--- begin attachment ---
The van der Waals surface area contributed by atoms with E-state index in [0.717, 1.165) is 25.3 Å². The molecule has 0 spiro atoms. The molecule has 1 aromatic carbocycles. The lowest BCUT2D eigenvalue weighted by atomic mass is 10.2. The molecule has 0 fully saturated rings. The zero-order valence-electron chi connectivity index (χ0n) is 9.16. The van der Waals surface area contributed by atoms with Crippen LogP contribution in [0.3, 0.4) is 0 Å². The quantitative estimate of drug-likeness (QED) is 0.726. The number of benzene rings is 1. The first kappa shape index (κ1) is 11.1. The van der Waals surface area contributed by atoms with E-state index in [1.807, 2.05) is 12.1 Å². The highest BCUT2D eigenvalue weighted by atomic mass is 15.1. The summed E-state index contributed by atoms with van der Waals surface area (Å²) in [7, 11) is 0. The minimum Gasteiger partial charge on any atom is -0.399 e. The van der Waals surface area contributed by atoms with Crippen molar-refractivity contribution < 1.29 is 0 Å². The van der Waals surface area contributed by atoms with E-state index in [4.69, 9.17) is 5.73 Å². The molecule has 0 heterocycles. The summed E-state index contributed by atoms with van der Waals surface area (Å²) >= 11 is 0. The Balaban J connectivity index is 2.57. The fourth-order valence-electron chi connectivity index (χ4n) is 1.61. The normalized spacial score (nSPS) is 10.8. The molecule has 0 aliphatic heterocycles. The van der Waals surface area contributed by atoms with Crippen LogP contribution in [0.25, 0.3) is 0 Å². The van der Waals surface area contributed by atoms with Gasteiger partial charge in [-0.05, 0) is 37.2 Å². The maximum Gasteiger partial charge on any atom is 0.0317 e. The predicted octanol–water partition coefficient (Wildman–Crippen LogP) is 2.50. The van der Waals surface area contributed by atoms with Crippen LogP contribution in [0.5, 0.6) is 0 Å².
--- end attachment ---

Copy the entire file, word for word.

The van der Waals surface area contributed by atoms with E-state index in [0.717, 1.165) is 25.3 Å². The molecule has 0 spiro atoms. The molecule has 1 aromatic carbocycles. The lowest BCUT2D eigenvalue weighted by atomic mass is 10.2. The molecule has 0 fully saturated rings. The zero-order valence-electron chi connectivity index (χ0n) is 9.16. The van der Waals surface area contributed by atoms with Crippen LogP contribution in [0.3, 0.4) is 0 Å². The quantitative estimate of drug-likeness (QED) is 0.726. The number of benzene rings is 1. The first kappa shape index (κ1) is 11.1. The van der Waals surface area contributed by atoms with E-state index in [1.807, 2.05) is 12.1 Å². The highest BCUT2D eigenvalue weighted by atomic mass is 15.1. The summed E-state index contributed by atoms with van der Waals surface area (Å²) in [7, 11) is 0. The minimum Gasteiger partial charge on any atom is -0.399 e. The van der Waals surface area contributed by atoms with Crippen molar-refractivity contribution < 1.29 is 0 Å². The van der Waals surface area contributed by atoms with E-state index in [4.69, 9.17) is 5.73 Å². The molecule has 0 heterocycles. The summed E-state index contributed by atoms with van der Waals surface area (Å²) >= 11 is 0. The Balaban J connectivity index is 2.57. The fourth-order valence-electron chi connectivity index (χ4n) is 1.61. The normalized spacial score (nSPS) is 10.8. The molecule has 0 aliphatic heterocycles. The van der Waals surface area contributed by atoms with Crippen LogP contribution in [0.25, 0.3) is 0 Å². The van der Waals surface area contributed by atoms with Gasteiger partial charge in [-0.05, 0) is 37.2 Å². The maximum Gasteiger partial charge on any atom is 0.0317 e. The predicted octanol–water partition coefficient (Wildman–Crippen LogP) is 2.50. The van der Waals surface area contributed by atoms with Crippen LogP contribution in [0.5, 0.6) is 0 Å².